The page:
As the population ages, so does the number of aging drivers. Although traffic statistics do not show that 75-year-old drivers present a menace to highway safety, older drivers are more likely to be involved in an automobile crash. By age 85, older drivers are more likely to crash than all drivers except 16-year-olds, according to the Insurance Institute for Highway Safety (IIHS). If these older drivers are so likely to crash, why don’t the statistics show that? Self selection limits when older drivers are on the road: they drive less, they avoid rush hour, they wear seat belts, their crashes tend to be fender benders.
In spite of what the statistics may reveal, older drivers are dangerous, both to themselves and to other drivers and pedestrians. The best time to deal with the issue is before it becomes a problem. Although a sense of independence accompanies a driver’s license, safety issues outweigh that independence.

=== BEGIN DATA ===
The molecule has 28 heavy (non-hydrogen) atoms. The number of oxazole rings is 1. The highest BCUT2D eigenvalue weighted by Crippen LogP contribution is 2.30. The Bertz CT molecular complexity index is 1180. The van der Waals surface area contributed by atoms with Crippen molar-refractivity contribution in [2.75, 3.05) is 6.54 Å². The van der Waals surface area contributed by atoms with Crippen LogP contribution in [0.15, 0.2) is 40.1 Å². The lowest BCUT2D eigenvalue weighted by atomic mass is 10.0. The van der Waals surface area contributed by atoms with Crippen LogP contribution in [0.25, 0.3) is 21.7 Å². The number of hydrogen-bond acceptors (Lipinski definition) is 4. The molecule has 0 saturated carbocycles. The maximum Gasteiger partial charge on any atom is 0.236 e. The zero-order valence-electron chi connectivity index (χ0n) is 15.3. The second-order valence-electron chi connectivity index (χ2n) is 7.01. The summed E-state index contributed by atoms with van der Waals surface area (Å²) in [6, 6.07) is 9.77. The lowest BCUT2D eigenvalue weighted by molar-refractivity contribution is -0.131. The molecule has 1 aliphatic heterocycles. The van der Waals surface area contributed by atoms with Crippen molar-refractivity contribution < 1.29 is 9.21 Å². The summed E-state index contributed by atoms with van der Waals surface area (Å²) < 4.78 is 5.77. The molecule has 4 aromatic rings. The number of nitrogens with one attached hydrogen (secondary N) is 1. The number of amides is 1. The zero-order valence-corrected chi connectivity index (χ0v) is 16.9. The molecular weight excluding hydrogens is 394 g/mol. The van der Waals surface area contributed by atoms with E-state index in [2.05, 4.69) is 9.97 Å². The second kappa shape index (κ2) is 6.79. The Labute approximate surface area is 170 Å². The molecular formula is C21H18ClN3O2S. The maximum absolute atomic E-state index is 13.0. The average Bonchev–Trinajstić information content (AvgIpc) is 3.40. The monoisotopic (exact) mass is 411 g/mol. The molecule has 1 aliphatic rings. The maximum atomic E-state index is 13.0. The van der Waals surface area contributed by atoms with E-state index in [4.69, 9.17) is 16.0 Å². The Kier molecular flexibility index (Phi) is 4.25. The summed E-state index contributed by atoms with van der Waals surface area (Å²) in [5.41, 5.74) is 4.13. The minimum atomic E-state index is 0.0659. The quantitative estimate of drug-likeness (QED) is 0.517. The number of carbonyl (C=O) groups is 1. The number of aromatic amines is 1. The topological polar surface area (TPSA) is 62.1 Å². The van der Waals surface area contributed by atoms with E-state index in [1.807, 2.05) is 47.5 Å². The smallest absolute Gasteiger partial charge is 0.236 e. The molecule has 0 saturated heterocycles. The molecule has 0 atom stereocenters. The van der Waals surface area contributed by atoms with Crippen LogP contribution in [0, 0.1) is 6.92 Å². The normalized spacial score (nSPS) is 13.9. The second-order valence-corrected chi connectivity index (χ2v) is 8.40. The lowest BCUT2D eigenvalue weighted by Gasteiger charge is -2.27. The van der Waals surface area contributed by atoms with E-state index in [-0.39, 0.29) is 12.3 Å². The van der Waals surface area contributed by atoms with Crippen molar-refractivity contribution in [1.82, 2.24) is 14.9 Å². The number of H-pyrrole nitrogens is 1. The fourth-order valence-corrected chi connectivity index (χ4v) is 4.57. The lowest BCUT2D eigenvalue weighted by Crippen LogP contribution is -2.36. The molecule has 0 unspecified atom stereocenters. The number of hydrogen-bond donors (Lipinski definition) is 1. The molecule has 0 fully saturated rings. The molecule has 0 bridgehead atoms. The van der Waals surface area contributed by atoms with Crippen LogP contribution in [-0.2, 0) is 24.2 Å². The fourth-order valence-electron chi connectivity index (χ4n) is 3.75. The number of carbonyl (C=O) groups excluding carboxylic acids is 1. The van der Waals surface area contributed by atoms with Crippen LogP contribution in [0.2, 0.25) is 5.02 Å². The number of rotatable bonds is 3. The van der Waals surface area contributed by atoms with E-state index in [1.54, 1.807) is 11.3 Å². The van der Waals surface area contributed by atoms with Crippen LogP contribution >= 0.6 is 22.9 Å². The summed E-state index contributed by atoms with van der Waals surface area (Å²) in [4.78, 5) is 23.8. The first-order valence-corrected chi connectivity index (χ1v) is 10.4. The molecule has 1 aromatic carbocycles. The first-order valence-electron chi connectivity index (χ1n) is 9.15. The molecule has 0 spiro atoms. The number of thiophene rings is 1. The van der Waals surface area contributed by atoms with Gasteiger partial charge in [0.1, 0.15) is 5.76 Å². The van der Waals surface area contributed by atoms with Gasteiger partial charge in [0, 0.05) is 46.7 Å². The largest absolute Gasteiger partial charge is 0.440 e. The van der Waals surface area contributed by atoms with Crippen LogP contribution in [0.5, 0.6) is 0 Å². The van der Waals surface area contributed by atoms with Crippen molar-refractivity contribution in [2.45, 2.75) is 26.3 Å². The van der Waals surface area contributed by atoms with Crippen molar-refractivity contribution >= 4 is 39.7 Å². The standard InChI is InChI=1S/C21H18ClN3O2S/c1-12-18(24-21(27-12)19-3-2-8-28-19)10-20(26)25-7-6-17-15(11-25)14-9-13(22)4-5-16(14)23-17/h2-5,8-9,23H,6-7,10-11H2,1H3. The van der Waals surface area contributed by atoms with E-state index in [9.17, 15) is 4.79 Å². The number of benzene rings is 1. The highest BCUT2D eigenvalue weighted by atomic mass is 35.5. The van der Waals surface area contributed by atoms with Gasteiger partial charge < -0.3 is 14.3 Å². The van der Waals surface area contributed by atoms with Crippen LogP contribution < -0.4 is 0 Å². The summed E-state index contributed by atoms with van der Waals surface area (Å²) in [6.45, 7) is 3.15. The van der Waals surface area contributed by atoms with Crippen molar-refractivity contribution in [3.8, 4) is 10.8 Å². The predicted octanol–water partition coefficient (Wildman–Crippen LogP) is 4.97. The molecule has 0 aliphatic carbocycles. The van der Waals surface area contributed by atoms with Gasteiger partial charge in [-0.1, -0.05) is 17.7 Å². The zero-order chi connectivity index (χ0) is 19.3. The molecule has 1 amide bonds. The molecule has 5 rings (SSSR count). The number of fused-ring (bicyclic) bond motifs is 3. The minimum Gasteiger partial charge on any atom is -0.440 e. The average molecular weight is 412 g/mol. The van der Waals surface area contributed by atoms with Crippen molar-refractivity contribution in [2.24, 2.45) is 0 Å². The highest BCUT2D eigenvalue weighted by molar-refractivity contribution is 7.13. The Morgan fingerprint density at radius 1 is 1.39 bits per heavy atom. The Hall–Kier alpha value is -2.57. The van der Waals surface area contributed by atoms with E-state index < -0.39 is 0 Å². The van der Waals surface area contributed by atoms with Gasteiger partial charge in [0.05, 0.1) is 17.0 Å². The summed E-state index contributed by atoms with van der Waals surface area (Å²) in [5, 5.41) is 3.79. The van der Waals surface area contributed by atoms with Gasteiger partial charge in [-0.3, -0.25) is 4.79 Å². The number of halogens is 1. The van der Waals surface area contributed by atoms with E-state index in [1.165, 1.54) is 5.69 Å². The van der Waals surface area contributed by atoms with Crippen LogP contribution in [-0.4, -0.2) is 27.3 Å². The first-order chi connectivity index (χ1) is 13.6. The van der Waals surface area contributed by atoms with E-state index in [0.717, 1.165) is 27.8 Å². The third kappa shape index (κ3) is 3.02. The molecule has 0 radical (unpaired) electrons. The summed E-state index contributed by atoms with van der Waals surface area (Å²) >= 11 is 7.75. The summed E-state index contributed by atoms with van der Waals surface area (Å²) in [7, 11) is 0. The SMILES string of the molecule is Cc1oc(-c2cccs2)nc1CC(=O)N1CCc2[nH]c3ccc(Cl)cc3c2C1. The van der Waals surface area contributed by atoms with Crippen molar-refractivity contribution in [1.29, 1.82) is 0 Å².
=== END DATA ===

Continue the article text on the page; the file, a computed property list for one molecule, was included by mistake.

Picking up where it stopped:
Friends and family should be alert to warning signs that someone’s age has affected their driving abilities. According to AARP, some of the warning signs include:
- Stops in traffic for no reason
- Confuses gas and brake pedals
- Fails to stop at a stop sign or red light
- Gets lost in familiar territory
- Becomes confused at exits
- Has trouble staying in lane
- Slow response in unexpected situations
- Trouble with turns
- Fails to notice traffic signs
- Scrapes on the car or mailbox, or in the garage
- Hits the curb
- Can no longer park well
- Doesn’t use correct signal
- Has medical conditions or takes medications that may affect driving.
If you or a family member has suffered injuries in connection with an automobile accident, please contact us on-line at Regan Zambri & Long or call us at (202) 463-3030 for a free consultation. If you would like to receive our electronic newsletter, please click here.